Processor Scheduling. Queues Recall OS maintains various queues

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1 Processor Scheduling Chapters 9 and 10 of [OS4e], Chapter 6 of [OSC]: Queues Scheduling Criteria Cooperative versus Preemptive Scheduling Scheduling Algorithms Multi-level Queues Multiprocessor and Real-Time Scheduling Java Thread Scheduling Queues Recall OS maintains various queues linked lists of process control blocks or thread control blocks not necessarily FIFO ready queue short-term scheduler selects process/thread from this queue for dispatching job queue (batch queue) long-term scheduler selects job from this queue for admission as process to system blocked, ready-suspend, blocked-suspend queues

2 Scheduling Criteria User-oriented, Performance-related provide acceptable turnaround time for batch jobs maximise number of interactive users receiving acceptable response time maximise percentage of deadlines met for real-time tasks User-oriented, Other predictability of turnaround time or response time

3 System-oriented, Performance-related maximise throughput i.e., number of processes completed per unit time maximise processor utilisation System-oriented, Other fairness enforce priorities balance resource utilisation Cooperative versus Preemptive Scheduling Short-term scheduler might be invoked after interrupt handled because running process terminated or blocked to give opportunity for preemption e.g., another process arrives at ready queue e.g., allocated time-slice expired running process returns to ready queue N.B. Some OS, e.g., Windows 3.x, do not allow preemption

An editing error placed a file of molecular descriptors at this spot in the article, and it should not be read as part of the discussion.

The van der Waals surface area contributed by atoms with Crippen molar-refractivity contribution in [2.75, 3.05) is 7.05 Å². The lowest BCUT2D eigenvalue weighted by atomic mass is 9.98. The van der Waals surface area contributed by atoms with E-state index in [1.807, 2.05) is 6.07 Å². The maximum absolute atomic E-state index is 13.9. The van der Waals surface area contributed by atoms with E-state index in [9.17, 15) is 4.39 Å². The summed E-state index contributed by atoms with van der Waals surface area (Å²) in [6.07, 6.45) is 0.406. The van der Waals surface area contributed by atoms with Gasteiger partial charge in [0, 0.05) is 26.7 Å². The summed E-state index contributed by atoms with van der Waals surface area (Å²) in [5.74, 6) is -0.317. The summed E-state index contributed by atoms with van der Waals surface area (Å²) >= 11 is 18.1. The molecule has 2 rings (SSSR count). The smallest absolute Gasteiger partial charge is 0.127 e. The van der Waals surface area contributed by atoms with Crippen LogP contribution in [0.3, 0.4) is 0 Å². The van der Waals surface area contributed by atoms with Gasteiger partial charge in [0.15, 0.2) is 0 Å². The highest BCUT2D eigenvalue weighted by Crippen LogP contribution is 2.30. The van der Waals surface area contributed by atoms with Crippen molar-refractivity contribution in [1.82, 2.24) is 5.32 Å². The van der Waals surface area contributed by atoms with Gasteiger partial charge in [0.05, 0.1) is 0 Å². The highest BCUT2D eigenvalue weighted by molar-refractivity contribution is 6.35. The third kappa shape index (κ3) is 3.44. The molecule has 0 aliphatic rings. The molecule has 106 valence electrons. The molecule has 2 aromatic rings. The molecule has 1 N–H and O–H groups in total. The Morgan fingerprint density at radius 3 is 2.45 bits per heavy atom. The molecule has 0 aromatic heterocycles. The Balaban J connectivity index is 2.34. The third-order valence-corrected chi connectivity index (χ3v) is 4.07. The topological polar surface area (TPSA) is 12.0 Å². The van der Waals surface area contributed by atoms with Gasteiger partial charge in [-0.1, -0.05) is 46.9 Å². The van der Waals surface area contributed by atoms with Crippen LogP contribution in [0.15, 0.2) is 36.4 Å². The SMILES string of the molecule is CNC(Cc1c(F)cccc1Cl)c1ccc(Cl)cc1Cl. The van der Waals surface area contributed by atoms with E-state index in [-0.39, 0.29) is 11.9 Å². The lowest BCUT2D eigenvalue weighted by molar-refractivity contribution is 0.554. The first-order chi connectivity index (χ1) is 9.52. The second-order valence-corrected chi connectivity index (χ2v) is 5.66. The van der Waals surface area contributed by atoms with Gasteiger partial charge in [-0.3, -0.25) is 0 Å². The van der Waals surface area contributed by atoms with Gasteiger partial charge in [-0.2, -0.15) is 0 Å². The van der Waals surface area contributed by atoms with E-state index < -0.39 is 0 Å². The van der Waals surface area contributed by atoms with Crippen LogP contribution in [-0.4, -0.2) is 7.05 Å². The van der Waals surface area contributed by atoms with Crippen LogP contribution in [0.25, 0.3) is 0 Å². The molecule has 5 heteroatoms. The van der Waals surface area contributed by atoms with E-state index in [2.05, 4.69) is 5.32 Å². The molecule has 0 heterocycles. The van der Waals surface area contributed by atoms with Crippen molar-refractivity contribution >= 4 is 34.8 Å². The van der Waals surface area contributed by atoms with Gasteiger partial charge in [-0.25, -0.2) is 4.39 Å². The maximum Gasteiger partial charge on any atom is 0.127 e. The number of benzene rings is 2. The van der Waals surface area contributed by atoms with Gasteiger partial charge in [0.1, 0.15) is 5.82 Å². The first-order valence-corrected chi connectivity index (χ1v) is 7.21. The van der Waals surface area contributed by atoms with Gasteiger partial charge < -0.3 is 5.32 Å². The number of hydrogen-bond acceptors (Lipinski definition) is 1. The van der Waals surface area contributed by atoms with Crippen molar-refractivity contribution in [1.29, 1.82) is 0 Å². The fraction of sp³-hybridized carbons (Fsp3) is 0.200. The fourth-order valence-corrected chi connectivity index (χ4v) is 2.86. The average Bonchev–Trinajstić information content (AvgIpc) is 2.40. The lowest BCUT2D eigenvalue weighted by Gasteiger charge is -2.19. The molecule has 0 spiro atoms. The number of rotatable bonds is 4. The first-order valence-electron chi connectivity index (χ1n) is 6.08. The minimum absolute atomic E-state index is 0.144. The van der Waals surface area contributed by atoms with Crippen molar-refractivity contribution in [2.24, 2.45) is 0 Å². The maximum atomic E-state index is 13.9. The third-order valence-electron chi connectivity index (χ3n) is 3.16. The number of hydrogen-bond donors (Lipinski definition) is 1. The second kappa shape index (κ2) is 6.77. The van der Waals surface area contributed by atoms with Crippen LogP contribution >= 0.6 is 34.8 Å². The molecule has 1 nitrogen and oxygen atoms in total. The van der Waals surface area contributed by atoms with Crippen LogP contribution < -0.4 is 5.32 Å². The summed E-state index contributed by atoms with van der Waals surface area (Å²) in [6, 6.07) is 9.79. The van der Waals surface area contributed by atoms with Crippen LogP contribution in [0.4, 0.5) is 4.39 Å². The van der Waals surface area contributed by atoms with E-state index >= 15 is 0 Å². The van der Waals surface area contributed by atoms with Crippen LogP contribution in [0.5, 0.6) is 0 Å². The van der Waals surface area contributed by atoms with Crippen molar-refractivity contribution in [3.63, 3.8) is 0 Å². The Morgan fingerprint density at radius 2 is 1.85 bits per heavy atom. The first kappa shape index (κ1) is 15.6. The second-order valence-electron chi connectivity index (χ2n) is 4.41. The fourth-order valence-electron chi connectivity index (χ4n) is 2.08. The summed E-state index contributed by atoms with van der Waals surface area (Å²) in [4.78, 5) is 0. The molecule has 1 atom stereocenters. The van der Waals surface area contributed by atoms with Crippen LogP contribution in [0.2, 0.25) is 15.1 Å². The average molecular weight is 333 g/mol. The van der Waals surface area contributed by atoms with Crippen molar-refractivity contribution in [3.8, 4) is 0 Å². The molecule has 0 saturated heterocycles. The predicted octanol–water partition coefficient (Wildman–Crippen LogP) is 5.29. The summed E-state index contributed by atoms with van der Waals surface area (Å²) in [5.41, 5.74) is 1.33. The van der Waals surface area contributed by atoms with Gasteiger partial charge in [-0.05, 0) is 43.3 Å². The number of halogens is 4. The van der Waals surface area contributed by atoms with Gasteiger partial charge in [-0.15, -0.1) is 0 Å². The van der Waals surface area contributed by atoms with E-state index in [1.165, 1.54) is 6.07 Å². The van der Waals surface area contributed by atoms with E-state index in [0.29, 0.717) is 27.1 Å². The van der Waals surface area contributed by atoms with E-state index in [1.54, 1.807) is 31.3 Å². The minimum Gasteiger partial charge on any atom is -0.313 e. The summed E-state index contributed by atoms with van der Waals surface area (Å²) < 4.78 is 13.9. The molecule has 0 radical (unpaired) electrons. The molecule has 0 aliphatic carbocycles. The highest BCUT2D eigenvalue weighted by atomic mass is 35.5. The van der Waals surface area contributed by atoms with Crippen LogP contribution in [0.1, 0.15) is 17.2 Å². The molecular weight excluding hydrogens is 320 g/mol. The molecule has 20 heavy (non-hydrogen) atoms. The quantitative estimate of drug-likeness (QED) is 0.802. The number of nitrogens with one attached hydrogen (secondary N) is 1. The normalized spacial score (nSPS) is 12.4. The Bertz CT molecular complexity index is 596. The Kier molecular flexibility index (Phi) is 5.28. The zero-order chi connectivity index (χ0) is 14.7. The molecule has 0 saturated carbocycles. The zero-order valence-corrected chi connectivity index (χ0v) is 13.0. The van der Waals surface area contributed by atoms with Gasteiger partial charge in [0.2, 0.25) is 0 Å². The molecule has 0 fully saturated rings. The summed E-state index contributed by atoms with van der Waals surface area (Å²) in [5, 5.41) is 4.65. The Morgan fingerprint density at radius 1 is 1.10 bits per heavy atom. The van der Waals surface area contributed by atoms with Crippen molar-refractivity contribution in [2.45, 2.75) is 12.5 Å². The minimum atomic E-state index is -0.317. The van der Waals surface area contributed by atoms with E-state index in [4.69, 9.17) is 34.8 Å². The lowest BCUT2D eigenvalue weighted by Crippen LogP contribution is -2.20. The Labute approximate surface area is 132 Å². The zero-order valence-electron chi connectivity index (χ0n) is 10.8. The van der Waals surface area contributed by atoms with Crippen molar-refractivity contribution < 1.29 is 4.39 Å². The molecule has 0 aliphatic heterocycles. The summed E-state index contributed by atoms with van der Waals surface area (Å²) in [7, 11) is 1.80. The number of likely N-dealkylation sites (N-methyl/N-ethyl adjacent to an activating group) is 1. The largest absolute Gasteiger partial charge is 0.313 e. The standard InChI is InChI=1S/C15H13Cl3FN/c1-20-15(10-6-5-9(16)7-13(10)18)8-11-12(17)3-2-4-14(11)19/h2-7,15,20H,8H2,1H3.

4 Scheduling Algorithms When processor becomes free, short-term scheduler uses an algorithm to select process from ready queue and dispatch it Scheduling algorithms may make decisions based upon waiting time w (= current time - arrival time) estimate of service time s (= execution time) e.g., by user (job aborts if over runs) e.g., exponential averaging of previous actual values t(k) for that job s(k+1) = α t(k) + ( 1 - α ) s(k), where 0 < α < 1 of each process in ready queue Effectiveness of algorithms can be calculated (after n processes have completed) from their waiting times w i and actual service times t i mean (i.e.average) absolute waiting time, i.e., (w w n ) / n mean normalised waiting time, i.e., (w 1 /t w n /t n ) / n Alternatively: effectiveness can be expressed in terms of turnaround time T = w + t mean normalised turnaround time = mean normalised waiting time + 1 First-Come, First-Served select process with maximum w nonpreemptive cheap to implement (FIFO queue) performance of short processes (i.e., with short service time) may be unacceptable e.g., process with service time 100ms comes before one with service time 1ms e.g., convoy effect when I/O-bound processes repeatedly have to wait in ready queue for CPUbound process to finish executing